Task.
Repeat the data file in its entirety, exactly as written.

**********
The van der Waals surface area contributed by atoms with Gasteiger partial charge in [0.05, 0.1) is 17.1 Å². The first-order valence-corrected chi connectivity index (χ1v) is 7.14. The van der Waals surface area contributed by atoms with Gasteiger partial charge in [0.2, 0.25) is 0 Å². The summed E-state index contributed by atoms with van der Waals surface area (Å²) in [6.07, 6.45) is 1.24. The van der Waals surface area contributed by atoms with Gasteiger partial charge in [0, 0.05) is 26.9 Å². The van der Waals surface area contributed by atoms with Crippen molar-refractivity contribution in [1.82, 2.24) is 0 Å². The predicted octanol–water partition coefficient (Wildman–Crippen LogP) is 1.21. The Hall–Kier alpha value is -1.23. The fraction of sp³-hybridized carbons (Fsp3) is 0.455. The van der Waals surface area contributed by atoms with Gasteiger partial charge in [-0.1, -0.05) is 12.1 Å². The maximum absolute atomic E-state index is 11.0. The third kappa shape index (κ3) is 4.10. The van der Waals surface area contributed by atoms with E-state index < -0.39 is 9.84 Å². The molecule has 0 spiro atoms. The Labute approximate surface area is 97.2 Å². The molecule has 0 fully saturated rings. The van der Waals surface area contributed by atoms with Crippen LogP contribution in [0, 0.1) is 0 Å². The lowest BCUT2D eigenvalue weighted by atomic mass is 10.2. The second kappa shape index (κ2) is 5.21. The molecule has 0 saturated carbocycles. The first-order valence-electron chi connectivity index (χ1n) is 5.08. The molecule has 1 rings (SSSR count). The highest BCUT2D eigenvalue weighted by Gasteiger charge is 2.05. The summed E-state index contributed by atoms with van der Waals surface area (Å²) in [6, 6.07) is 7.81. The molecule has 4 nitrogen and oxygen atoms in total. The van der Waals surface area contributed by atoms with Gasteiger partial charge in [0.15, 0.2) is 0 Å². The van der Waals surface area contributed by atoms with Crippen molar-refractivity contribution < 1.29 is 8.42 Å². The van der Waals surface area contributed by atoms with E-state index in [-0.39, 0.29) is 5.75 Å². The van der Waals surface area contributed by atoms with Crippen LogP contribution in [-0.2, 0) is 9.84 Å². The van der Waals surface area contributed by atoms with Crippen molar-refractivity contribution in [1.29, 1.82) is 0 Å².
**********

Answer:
The van der Waals surface area contributed by atoms with Gasteiger partial charge in [0.05, 0.1) is 17.1 Å². The first-order valence-corrected chi connectivity index (χ1v) is 7.14. The van der Waals surface area contributed by atoms with Gasteiger partial charge in [0.2, 0.25) is 0 Å². The summed E-state index contributed by atoms with van der Waals surface area (Å²) in [6.07, 6.45) is 1.24. The van der Waals surface area contributed by atoms with Gasteiger partial charge in [0, 0.05) is 26.9 Å². The van der Waals surface area contributed by atoms with Crippen molar-refractivity contribution in [1.82, 2.24) is 0 Å². The predicted octanol–water partition coefficient (Wildman–Crippen LogP) is 1.21. The Hall–Kier alpha value is -1.23. The fraction of sp³-hybridized carbons (Fsp3) is 0.455. The van der Waals surface area contributed by atoms with Gasteiger partial charge in [-0.1, -0.05) is 12.1 Å². The maximum absolute atomic E-state index is 11.0. The third kappa shape index (κ3) is 4.10. The van der Waals surface area contributed by atoms with E-state index < -0.39 is 9.84 Å². The molecule has 0 spiro atoms. The Labute approximate surface area is 97.2 Å². The molecule has 0 fully saturated rings. The van der Waals surface area contributed by atoms with Crippen LogP contribution in [0, 0.1) is 0 Å². The lowest BCUT2D eigenvalue weighted by atomic mass is 10.2. The second kappa shape index (κ2) is 5.21. The molecule has 0 saturated carbocycles. The first-order valence-electron chi connectivity index (χ1n) is 5.08. The molecule has 1 rings (SSSR count). The highest BCUT2D eigenvalue weighted by Gasteiger charge is 2.05. The summed E-state index contributed by atoms with van der Waals surface area (Å²) in [6, 6.07) is 7.81. The molecule has 4 nitrogen and oxygen atoms in total. The van der Waals surface area contributed by atoms with Gasteiger partial charge in [0.15, 0.2) is 0 Å². The van der Waals surface area contributed by atoms with Crippen molar-refractivity contribution < 1.29 is 8.42 Å². The van der Waals surface area contributed by atoms with E-state index in [-0.39, 0.29) is 5.75 Å². The van der Waals surface area contributed by atoms with Crippen LogP contribution in [-0.2, 0) is 9.84 Å². The van der Waals surface area contributed by atoms with Crippen molar-refractivity contribution in [1.29, 1.82) is 0 Å².